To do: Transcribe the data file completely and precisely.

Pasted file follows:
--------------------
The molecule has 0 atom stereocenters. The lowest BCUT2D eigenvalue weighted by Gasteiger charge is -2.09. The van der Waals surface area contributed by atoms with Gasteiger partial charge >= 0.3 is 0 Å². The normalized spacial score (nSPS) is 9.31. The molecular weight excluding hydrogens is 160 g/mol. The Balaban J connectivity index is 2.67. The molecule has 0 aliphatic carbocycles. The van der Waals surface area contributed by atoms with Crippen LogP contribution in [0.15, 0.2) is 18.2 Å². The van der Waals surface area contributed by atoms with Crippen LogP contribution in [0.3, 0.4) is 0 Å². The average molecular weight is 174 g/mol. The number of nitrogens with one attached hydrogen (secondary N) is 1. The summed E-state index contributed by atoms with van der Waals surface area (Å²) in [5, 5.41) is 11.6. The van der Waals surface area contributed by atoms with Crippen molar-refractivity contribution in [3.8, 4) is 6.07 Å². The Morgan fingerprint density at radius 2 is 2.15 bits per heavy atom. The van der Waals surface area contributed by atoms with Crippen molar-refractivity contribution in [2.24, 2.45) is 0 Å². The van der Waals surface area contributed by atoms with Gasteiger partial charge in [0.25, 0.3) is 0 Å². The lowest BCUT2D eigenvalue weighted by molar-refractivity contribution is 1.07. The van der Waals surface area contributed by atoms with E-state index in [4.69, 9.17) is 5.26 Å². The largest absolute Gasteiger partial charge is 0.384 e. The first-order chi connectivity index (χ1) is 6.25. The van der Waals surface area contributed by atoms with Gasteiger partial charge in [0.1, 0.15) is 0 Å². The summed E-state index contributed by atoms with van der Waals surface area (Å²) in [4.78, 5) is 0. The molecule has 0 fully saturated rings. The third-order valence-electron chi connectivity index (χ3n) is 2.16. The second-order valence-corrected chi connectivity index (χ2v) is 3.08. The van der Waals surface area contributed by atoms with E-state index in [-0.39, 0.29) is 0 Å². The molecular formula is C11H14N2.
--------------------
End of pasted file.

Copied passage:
The molecule has 0 atom stereocenters. The lowest BCUT2D eigenvalue weighted by Gasteiger charge is -2.09. The van der Waals surface area contributed by atoms with Gasteiger partial charge >= 0.3 is 0 Å². The normalized spacial score (nSPS) is 9.31. The molecular weight excluding hydrogens is 160 g/mol. The Balaban J connectivity index is 2.67. The molecule has 0 aliphatic carbocycles. The van der Waals surface area contributed by atoms with Crippen LogP contribution in [0.15, 0.2) is 18.2 Å². The van der Waals surface area contributed by atoms with Crippen LogP contribution in [0.3, 0.4) is 0 Å². The average molecular weight is 174 g/mol. The number of nitrogens with one attached hydrogen (secondary N) is 1. The summed E-state index contributed by atoms with van der Waals surface area (Å²) in [5, 5.41) is 11.6. The van der Waals surface area contributed by atoms with Crippen molar-refractivity contribution in [3.8, 4) is 6.07 Å². The Morgan fingerprint density at radius 2 is 2.15 bits per heavy atom. The van der Waals surface area contributed by atoms with Crippen molar-refractivity contribution in [2.24, 2.45) is 0 Å². The van der Waals surface area contributed by atoms with Gasteiger partial charge in [0.25, 0.3) is 0 Å². The lowest BCUT2D eigenvalue weighted by molar-refractivity contribution is 1.07. The van der Waals surface area contributed by atoms with E-state index in [4.69, 9.17) is 5.26 Å². The largest absolute Gasteiger partial charge is 0.384 e. The first-order chi connectivity index (χ1) is 6.25. The van der Waals surface area contributed by atoms with Gasteiger partial charge in [0.1, 0.15) is 0 Å². The summed E-state index contributed by atoms with van der Waals surface area (Å²) in [4.78, 5) is 0. The molecule has 0 fully saturated rings. The third-order valence-electron chi connectivity index (χ3n) is 2.16. The second-order valence-corrected chi connectivity index (χ2v) is 3.08. The van der Waals surface area contributed by atoms with E-state index in [-0.39, 0.29) is 0 Å². The molecular formula is C11H14N2.